Daily Practice: The Scale Set (major / relative minor)

On a calendar, plot a daily practice schedule of a different scale set each day.  That way you practice each scale in the circle of fifths, its arpeggio and relative minor with a group of picking patterns (for guitar and mandolin) and bowing patterns (for violin, viola and cello). Practice 2 octaves, always use 4th finger, root the first finger in each position.   For pickers, practice each scale and arpeggio with 4 quarter notes down up down up, 8 8th notes and 6 8th notes per note.   For bowers, practice 1 whole note (frog to tip), 4 quarter notes (middle to tip), 8 8th notes (upper 1/3rd to tip), 2 triplets (upper 1/3rd to tip) Calendar: Monday: C major, arpeggio; a minor, arpeggio Tuesday: G major, arpeggio, e minor, arpeggio Wednesday: D major, arpeggio, b minor, arpeggio Thursday: A major, arpeggio, f# minor, arpeggio Friday: E major, arpeggio, c# minor, arpeggio Saturday: B major, arpeggio, g# minor, arpeggio Sunday: F# major, arpeggio, d# minor, arpeggio Monday: C# major, arpeg

The Normans

The Norman Invasion and Conquest of England In the year 1066, the Saxon-Dane rulers of England were overthrown and replaced by new invaders.... The Normans.  By the end of the year, the old king was gone and the fate of the country was changed for ever. History of the Normans When William defeated Harold in AD 1066, the future of the Isles took a major change. For hundreds of years to come, it would be embroiled in wars in Europe and the Holy Lands. Civil unrest would be rife and the once proud traditions of the Saxons would be ground under the stone of a network of castles that covered the country. However, there is much more to the new rule than this gloomy picture paints! The Normans brought a whole new society which made the country what it is today. A common misconception today is that the Normans were "French." Strictly speaking this is not true although it is a widely held belief and, like most beliefs, has some basis in fact. Towards the end of the ninth century, the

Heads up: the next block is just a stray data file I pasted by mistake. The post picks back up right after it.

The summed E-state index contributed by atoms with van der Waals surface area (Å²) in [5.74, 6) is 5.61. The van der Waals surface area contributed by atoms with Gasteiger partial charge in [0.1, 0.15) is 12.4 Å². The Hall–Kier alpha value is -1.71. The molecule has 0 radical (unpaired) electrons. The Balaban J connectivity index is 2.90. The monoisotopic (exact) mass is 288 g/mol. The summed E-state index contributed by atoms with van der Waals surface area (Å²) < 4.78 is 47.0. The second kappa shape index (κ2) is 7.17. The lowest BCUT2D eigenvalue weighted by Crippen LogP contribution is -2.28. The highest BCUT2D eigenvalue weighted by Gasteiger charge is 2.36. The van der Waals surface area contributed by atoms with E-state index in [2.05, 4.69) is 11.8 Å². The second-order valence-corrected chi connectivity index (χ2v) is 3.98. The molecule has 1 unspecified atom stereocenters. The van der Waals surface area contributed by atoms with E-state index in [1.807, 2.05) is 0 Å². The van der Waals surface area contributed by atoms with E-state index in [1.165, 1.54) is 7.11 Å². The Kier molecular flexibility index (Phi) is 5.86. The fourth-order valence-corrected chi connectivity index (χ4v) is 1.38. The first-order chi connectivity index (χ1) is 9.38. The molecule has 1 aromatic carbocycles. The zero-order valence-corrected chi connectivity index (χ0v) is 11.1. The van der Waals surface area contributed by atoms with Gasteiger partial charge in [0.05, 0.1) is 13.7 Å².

The Pentatonic Scale

Dr. W. H. Cummings, one of the most eminent living English musicians, thus writes: "I believe the Irish had the diatonic scale as we have it to-day. It was the advent of the Church scales which supplanted that beautiful scale."  More recently, Father Bewerunge, Professor of Ecclesiastical Chant in Maynooth College, expresses his conviction as follows: "It is thought that the old Irish melodies contain within them the germ that may be developed into a fresh luxuriant growth of Irish music. Now, the Irish melodies belong to a stage of musical development very much anterior to that of Gregorian chant. Being based fundamentally on a pentatonic scale, they reach back to a period altogether previous to the dawn of musical history." ~ New Ireland Review, March, 1900. A pentatonic scale is a musical scale or mode with five notes per octave in contrast to a heptatonic (seven note) scale such as the major scale and minor scale. Pentatonic scales are very common and are found